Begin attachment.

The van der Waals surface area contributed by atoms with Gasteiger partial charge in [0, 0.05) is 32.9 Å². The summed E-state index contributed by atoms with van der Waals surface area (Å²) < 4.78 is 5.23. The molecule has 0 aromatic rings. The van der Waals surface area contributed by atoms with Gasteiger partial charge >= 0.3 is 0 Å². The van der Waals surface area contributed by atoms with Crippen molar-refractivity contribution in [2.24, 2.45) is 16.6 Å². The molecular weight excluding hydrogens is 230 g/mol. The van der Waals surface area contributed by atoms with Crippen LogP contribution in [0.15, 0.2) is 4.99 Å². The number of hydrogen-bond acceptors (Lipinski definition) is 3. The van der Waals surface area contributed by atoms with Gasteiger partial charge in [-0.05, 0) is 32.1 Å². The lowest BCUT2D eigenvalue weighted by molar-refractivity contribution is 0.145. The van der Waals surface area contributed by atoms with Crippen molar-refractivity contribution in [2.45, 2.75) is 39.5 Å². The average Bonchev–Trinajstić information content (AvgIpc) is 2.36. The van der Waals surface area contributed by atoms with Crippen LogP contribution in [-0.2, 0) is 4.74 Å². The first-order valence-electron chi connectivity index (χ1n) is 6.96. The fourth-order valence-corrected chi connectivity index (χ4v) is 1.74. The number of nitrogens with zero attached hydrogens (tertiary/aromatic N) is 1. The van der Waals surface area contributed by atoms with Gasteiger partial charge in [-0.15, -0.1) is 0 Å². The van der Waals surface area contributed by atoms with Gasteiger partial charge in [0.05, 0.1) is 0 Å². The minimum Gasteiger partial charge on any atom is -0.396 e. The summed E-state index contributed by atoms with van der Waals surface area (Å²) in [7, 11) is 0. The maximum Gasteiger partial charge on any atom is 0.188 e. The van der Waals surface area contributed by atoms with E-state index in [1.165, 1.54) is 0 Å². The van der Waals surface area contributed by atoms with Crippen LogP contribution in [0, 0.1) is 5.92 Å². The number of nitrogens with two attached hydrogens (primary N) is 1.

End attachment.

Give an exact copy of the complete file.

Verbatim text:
The van der Waals surface area contributed by atoms with Gasteiger partial charge in [0, 0.05) is 32.9 Å². The summed E-state index contributed by atoms with van der Waals surface area (Å²) < 4.78 is 5.23. The molecule has 0 aromatic rings. The van der Waals surface area contributed by atoms with Gasteiger partial charge >= 0.3 is 0 Å². The van der Waals surface area contributed by atoms with Crippen molar-refractivity contribution in [2.24, 2.45) is 16.6 Å². The molecular weight excluding hydrogens is 230 g/mol. The van der Waals surface area contributed by atoms with Crippen LogP contribution in [0.15, 0.2) is 4.99 Å². The number of hydrogen-bond acceptors (Lipinski definition) is 3. The van der Waals surface area contributed by atoms with Gasteiger partial charge in [-0.05, 0) is 32.1 Å². The lowest BCUT2D eigenvalue weighted by molar-refractivity contribution is 0.145. The van der Waals surface area contributed by atoms with Crippen molar-refractivity contribution in [2.45, 2.75) is 39.5 Å². The average Bonchev–Trinajstić information content (AvgIpc) is 2.36. The van der Waals surface area contributed by atoms with Crippen LogP contribution in [-0.2, 0) is 4.74 Å². The first-order valence-electron chi connectivity index (χ1n) is 6.96. The fourth-order valence-corrected chi connectivity index (χ4v) is 1.74. The number of nitrogens with zero attached hydrogens (tertiary/aromatic N) is 1. The van der Waals surface area contributed by atoms with Gasteiger partial charge in [-0.15, -0.1) is 0 Å². The van der Waals surface area contributed by atoms with Gasteiger partial charge in [0.05, 0.1) is 0 Å². The minimum Gasteiger partial charge on any atom is -0.396 e. The summed E-state index contributed by atoms with van der Waals surface area (Å²) in [7, 11) is 0. The maximum Gasteiger partial charge on any atom is 0.188 e. The van der Waals surface area contributed by atoms with E-state index in [1.165, 1.54) is 0 Å². The van der Waals surface area contributed by atoms with Crippen LogP contribution in [0, 0.1) is 5.92 Å². The number of nitrogens with two attached hydrogens (primary N) is 1.